Change Happens (Things My Kids Have Noticed) 6-21-12






Things Change (Often For the Better)

            Being of the Atari/Nintendo generation, one part of fatherhood is a constant struggle for me.  I now understand exactly how my dad felt when he’d place summer wake-up calls to urge me and my brother to get out of bed and workout or play ball.

            Although I embrace technology as an adult, striking a balance between my kids’ time on smartphones and iPads versus the finer things in life (getting outside and playing) is tough.  Heck, most of us adults struggle with stepping away from the Facebook page every now and again.  I comfort myself with the fact that their future careers will most likely involve tech in a big way.

            Such is life in 2012.

            My kids saw a bar of soap recently and asked us what it was.  Think about it.  Soap for kids is the “no tears” variety in a bottle.  Most public restrooms have dispensers.  Although a bar of Irish Spring sits in Dad’s shower, the kids have no reason to notice.

            Just last night, an old black and white movie came on.  The kids ran to their grandparents thinking the TV broke.  After a brief explanation, Peyton asked, “So why didn’t they just use crayons?”

            On a family trip, we were struggling our way through the park’s gift shop, trying to blow by the Princess and Star Wars aisles to  escape unscathed.  Parker grabbed a yellow box and asked, “Dad, what’s this for?”  It was a disposable camera.  I explained how it worked and his reply...”Why would you wait for pictures when you could just use your phone and see them right away?”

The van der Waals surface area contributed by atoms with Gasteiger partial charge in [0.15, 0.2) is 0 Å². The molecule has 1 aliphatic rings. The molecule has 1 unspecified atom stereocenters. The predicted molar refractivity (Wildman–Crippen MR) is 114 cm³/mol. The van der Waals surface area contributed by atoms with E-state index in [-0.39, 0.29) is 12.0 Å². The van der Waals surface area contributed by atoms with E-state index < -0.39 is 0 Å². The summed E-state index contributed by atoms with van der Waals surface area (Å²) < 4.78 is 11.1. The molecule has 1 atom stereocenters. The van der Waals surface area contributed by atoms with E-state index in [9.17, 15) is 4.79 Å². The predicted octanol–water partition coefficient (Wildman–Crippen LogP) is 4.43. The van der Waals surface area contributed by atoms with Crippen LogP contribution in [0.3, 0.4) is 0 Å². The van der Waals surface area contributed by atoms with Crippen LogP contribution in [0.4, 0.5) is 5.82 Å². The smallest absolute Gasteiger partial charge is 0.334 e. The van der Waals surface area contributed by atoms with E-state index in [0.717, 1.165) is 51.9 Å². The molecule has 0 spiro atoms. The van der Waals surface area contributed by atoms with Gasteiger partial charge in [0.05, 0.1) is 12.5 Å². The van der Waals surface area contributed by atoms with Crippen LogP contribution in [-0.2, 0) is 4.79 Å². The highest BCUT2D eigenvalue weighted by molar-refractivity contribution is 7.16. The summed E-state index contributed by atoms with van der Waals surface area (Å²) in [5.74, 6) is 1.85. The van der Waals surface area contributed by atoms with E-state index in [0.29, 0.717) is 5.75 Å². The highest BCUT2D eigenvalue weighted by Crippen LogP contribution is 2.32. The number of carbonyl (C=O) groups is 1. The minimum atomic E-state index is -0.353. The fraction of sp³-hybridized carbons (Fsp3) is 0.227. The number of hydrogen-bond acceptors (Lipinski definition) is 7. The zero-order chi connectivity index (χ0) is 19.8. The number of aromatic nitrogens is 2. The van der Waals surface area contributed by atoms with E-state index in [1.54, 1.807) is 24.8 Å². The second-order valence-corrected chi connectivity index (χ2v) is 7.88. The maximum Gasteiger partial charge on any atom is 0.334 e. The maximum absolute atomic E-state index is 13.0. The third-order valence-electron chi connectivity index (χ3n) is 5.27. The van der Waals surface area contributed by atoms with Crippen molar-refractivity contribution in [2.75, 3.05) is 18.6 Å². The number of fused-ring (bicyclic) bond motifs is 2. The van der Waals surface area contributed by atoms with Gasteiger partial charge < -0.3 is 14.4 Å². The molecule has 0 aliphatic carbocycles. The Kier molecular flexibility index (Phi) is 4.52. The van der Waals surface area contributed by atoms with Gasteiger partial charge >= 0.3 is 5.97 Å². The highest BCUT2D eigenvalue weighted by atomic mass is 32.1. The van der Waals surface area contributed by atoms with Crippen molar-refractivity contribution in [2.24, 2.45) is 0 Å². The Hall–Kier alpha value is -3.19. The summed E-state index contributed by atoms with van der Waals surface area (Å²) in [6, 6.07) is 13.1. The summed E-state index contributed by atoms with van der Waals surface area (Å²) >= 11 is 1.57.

Change is not all bad though.  We ask most every patient who comes into our office if they’ve ever had a bad dental experience.  We want to ensure that it doesn’t happen again.  Not on our watch.  The stories are varied, but most lead to receiving dental care, “when the Novocain didn’t work.  That old doc just told me to hold on and kept going.”

            We are better than that now.  There are a variety of technologies and anesthetics and pharmaceuticals that allow for virtually pain free dental care.  Fears and phobias can be overcome with distractions (movies and music) or sedative drugs.  Sleep dentistry is an option, as well.  The best thing to do is to simply ask your doctor what might be right for you.

            Until next week, keep smiling.

            -Dr. Chip

-Comments on this weeks article can be mailed the old-fashioned way to Drs. Parrish at 307 East State Highway 71, Llano, Texas  78643.  Or we could have a conversation.